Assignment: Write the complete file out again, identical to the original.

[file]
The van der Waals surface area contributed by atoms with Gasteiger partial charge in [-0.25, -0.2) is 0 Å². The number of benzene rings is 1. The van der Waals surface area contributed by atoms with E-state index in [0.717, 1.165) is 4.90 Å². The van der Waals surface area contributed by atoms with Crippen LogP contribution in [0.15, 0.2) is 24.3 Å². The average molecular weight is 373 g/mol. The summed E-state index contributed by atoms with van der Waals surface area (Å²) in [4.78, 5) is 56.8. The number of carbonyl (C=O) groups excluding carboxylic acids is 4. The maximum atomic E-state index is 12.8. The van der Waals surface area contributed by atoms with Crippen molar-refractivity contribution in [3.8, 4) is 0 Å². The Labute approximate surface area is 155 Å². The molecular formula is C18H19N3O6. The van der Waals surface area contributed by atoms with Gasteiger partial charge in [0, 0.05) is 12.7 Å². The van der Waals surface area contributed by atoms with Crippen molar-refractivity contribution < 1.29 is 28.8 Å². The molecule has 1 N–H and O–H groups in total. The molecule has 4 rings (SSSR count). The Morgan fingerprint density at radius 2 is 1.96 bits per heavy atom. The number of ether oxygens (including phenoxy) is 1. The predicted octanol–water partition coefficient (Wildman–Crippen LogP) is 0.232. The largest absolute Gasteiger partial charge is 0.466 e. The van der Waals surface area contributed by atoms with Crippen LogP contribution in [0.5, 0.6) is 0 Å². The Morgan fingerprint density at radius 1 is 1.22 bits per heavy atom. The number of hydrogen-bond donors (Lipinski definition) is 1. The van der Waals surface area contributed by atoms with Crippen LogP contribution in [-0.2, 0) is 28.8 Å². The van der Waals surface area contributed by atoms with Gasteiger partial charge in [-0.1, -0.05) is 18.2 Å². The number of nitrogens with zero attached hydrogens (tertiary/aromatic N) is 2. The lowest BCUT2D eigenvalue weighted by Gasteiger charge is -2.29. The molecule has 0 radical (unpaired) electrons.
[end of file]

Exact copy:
The van der Waals surface area contributed by atoms with Gasteiger partial charge in [-0.25, -0.2) is 0 Å². The number of benzene rings is 1. The van der Waals surface area contributed by atoms with E-state index in [0.717, 1.165) is 4.90 Å². The van der Waals surface area contributed by atoms with Crippen LogP contribution in [0.15, 0.2) is 24.3 Å². The average molecular weight is 373 g/mol. The summed E-state index contributed by atoms with van der Waals surface area (Å²) in [4.78, 5) is 56.8. The number of carbonyl (C=O) groups excluding carboxylic acids is 4. The maximum atomic E-state index is 12.8. The van der Waals surface area contributed by atoms with Crippen molar-refractivity contribution in [3.8, 4) is 0 Å². The Labute approximate surface area is 155 Å². The molecular formula is C18H19N3O6. The van der Waals surface area contributed by atoms with Gasteiger partial charge in [0, 0.05) is 12.7 Å². The van der Waals surface area contributed by atoms with Crippen molar-refractivity contribution < 1.29 is 28.8 Å². The molecule has 1 N–H and O–H groups in total. The molecule has 4 rings (SSSR count). The Morgan fingerprint density at radius 2 is 1.96 bits per heavy atom. The number of ether oxygens (including phenoxy) is 1. The predicted octanol–water partition coefficient (Wildman–Crippen LogP) is 0.232. The largest absolute Gasteiger partial charge is 0.466 e. The van der Waals surface area contributed by atoms with Crippen LogP contribution in [0.5, 0.6) is 0 Å². The Morgan fingerprint density at radius 1 is 1.22 bits per heavy atom. The number of hydrogen-bond donors (Lipinski definition) is 1. The van der Waals surface area contributed by atoms with Crippen LogP contribution in [-0.2, 0) is 28.8 Å². The van der Waals surface area contributed by atoms with Gasteiger partial charge in [-0.1, -0.05) is 18.2 Å². The number of nitrogens with zero attached hydrogens (tertiary/aromatic N) is 2. The lowest BCUT2D eigenvalue weighted by Gasteiger charge is -2.29. The molecule has 0 radical (unpaired) electrons.